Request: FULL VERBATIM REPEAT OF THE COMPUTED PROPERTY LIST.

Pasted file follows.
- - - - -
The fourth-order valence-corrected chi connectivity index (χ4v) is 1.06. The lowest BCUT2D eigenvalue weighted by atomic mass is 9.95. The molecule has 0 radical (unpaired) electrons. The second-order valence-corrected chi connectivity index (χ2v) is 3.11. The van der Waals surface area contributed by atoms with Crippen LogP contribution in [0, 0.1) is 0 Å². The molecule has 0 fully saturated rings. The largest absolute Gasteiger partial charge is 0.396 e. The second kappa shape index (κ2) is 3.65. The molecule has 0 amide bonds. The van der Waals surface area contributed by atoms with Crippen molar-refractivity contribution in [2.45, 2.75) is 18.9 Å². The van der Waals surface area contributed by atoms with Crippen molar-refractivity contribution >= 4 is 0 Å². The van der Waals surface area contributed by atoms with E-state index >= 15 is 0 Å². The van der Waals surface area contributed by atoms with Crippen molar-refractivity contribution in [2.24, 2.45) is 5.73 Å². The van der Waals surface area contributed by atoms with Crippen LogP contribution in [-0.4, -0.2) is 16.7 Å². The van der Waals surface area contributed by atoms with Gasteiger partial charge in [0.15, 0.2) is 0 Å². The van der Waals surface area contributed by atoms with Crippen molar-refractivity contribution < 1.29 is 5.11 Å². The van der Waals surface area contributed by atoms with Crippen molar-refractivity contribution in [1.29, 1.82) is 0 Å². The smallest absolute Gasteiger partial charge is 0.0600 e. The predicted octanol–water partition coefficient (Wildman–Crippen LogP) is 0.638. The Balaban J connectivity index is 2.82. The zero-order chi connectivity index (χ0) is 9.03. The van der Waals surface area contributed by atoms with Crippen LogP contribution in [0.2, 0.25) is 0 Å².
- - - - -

The fourth-order valence-corrected chi connectivity index (χ4v) is 1.06. The lowest BCUT2D eigenvalue weighted by atomic mass is 9.95. The molecule has 0 radical (unpaired) electrons. The second-order valence-corrected chi connectivity index (χ2v) is 3.11. The van der Waals surface area contributed by atoms with Crippen LogP contribution in [0, 0.1) is 0 Å². The molecule has 0 fully saturated rings. The largest absolute Gasteiger partial charge is 0.396 e. The second kappa shape index (κ2) is 3.65. The molecule has 0 amide bonds. The van der Waals surface area contributed by atoms with Crippen molar-refractivity contribution in [2.45, 2.75) is 18.9 Å². The van der Waals surface area contributed by atoms with Crippen molar-refractivity contribution >= 4 is 0 Å². The van der Waals surface area contributed by atoms with E-state index >= 15 is 0 Å². The van der Waals surface area contributed by atoms with Crippen molar-refractivity contribution in [2.24, 2.45) is 5.73 Å². The van der Waals surface area contributed by atoms with Crippen LogP contribution in [-0.4, -0.2) is 16.7 Å². The van der Waals surface area contributed by atoms with Gasteiger partial charge in [0.15, 0.2) is 0 Å². The van der Waals surface area contributed by atoms with Crippen molar-refractivity contribution < 1.29 is 5.11 Å². The van der Waals surface area contributed by atoms with Crippen molar-refractivity contribution in [1.29, 1.82) is 0 Å². The smallest absolute Gasteiger partial charge is 0.0600 e. The predicted octanol–water partition coefficient (Wildman–Crippen LogP) is 0.638. The Balaban J connectivity index is 2.82. The zero-order chi connectivity index (χ0) is 9.03. The van der Waals surface area contributed by atoms with Crippen LogP contribution in [0.2, 0.25) is 0 Å².